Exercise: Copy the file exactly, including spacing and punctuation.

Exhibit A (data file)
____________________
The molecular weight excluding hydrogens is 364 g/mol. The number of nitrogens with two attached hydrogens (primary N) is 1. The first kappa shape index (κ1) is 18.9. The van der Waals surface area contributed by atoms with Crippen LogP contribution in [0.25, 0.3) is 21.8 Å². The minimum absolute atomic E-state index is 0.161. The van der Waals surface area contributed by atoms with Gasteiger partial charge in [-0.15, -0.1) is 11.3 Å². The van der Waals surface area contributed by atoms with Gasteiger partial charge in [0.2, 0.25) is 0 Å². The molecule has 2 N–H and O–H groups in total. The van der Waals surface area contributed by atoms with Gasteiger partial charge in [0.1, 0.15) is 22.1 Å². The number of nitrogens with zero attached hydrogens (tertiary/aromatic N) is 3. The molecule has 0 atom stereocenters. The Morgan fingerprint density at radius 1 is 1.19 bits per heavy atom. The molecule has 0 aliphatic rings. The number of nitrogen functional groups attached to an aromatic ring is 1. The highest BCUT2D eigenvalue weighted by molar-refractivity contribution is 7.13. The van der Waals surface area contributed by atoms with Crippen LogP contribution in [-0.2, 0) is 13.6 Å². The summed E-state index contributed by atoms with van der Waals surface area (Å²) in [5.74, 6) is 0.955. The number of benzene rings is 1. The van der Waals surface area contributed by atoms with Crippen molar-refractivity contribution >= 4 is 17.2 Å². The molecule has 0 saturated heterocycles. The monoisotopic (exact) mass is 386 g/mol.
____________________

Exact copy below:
The molecular weight excluding hydrogens is 364 g/mol. The number of nitrogens with two attached hydrogens (primary N) is 1. The first kappa shape index (κ1) is 18.9. The van der Waals surface area contributed by atoms with Crippen LogP contribution in [0.25, 0.3) is 21.8 Å². The minimum absolute atomic E-state index is 0.161. The van der Waals surface area contributed by atoms with Gasteiger partial charge in [-0.15, -0.1) is 11.3 Å². The van der Waals surface area contributed by atoms with Gasteiger partial charge in [0.2, 0.25) is 0 Å². The molecule has 2 N–H and O–H groups in total. The van der Waals surface area contributed by atoms with Gasteiger partial charge in [0.1, 0.15) is 22.1 Å². The number of nitrogens with zero attached hydrogens (tertiary/aromatic N) is 3. The molecule has 0 atom stereocenters. The Morgan fingerprint density at radius 1 is 1.19 bits per heavy atom. The molecule has 0 aliphatic rings. The number of nitrogen functional groups attached to an aromatic ring is 1. The highest BCUT2D eigenvalue weighted by molar-refractivity contribution is 7.13. The van der Waals surface area contributed by atoms with Crippen LogP contribution in [-0.2, 0) is 13.6 Å². The summed E-state index contributed by atoms with van der Waals surface area (Å²) in [5.74, 6) is 0.955. The number of benzene rings is 1. The van der Waals surface area contributed by atoms with Crippen molar-refractivity contribution >= 4 is 17.2 Å². The molecule has 0 saturated heterocycles. The monoisotopic (exact) mass is 386 g/mol.